Dennis Swanson

Some of the most practical tool inventions come straight from the jobsite by innovative contractors. Woodworker Brooks Lawrence is one such innovator. Frustrated by cord disconnects, wear-and-tear, and the occasional arc flash, and dissatisfied with taping or tying cords together, he devised an alternative.

Lawrence’s system consists of three parts: a hardened plastic shell, a rubber cord stop that attaches to an extension cord, and a rubber stop that attaches to the tool’s cord. The rubber stops are available in cord sizes #10 to #16. Once attached to the cord end, the stop stays there until the next use. With the tool plugged into an extension cord, the shell wraps around the stops, and Velcro straps lock everything together. The stops interlock with the shell so the cords can’t be pulled apart. The shell also protects the junction and won’t mar most finished surfaces. The system is compatible with after-market cord plug ends, as well. A set costs $25 (includes one #14 and one #16 stop); each additional stop is $7.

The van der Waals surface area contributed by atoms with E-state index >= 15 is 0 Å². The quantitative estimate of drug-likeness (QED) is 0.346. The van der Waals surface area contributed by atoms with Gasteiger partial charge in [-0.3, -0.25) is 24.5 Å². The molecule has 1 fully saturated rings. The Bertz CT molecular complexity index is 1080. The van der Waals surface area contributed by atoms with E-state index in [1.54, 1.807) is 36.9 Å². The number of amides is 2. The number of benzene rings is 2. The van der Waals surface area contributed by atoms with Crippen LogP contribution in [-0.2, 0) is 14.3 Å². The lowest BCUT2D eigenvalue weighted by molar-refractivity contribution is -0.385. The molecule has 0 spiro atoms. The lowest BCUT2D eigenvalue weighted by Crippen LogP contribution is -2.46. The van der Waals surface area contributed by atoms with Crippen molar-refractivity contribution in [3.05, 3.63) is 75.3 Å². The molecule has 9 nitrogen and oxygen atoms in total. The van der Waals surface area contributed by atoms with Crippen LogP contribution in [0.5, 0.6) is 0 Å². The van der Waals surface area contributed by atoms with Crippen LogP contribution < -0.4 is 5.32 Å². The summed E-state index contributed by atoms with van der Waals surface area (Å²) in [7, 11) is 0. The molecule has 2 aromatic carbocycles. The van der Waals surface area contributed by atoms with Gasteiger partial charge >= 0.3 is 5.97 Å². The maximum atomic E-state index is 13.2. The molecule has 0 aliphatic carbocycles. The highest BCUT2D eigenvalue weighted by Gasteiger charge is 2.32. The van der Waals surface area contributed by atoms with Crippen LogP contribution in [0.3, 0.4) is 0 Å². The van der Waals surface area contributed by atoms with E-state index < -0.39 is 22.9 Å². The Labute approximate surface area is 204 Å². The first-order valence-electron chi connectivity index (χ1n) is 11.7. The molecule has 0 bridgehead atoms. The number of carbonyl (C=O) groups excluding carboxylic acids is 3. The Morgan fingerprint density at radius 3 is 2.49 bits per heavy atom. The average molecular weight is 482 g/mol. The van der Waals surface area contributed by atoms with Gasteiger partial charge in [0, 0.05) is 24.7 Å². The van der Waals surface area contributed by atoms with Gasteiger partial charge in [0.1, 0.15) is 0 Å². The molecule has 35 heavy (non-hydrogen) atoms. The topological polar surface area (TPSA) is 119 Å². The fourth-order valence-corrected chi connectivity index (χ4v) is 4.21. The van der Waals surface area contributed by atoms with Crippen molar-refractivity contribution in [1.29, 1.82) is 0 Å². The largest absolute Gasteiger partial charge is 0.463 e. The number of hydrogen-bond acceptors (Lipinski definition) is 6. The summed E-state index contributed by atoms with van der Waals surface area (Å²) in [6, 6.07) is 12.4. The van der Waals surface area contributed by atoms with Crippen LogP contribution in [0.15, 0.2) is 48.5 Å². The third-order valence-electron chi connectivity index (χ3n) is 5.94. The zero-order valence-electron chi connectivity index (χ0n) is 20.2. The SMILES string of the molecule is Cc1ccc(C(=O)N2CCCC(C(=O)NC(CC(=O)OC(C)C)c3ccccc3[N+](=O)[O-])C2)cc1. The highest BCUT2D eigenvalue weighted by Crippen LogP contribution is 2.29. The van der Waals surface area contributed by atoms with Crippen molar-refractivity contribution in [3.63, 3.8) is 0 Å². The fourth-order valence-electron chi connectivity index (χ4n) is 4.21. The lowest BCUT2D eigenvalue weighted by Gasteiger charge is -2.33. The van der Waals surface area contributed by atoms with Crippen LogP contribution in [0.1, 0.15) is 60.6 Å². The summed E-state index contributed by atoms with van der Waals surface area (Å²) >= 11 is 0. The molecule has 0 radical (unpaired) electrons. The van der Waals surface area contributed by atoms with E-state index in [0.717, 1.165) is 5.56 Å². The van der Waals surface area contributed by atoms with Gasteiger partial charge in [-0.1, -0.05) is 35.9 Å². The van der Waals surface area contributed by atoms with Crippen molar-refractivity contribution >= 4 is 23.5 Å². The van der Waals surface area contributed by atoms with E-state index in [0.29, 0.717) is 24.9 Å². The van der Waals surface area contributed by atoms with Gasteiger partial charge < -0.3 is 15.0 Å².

Chris Ermides is a senior editor at Tools of the Trade and at JLC, where this article first appeared.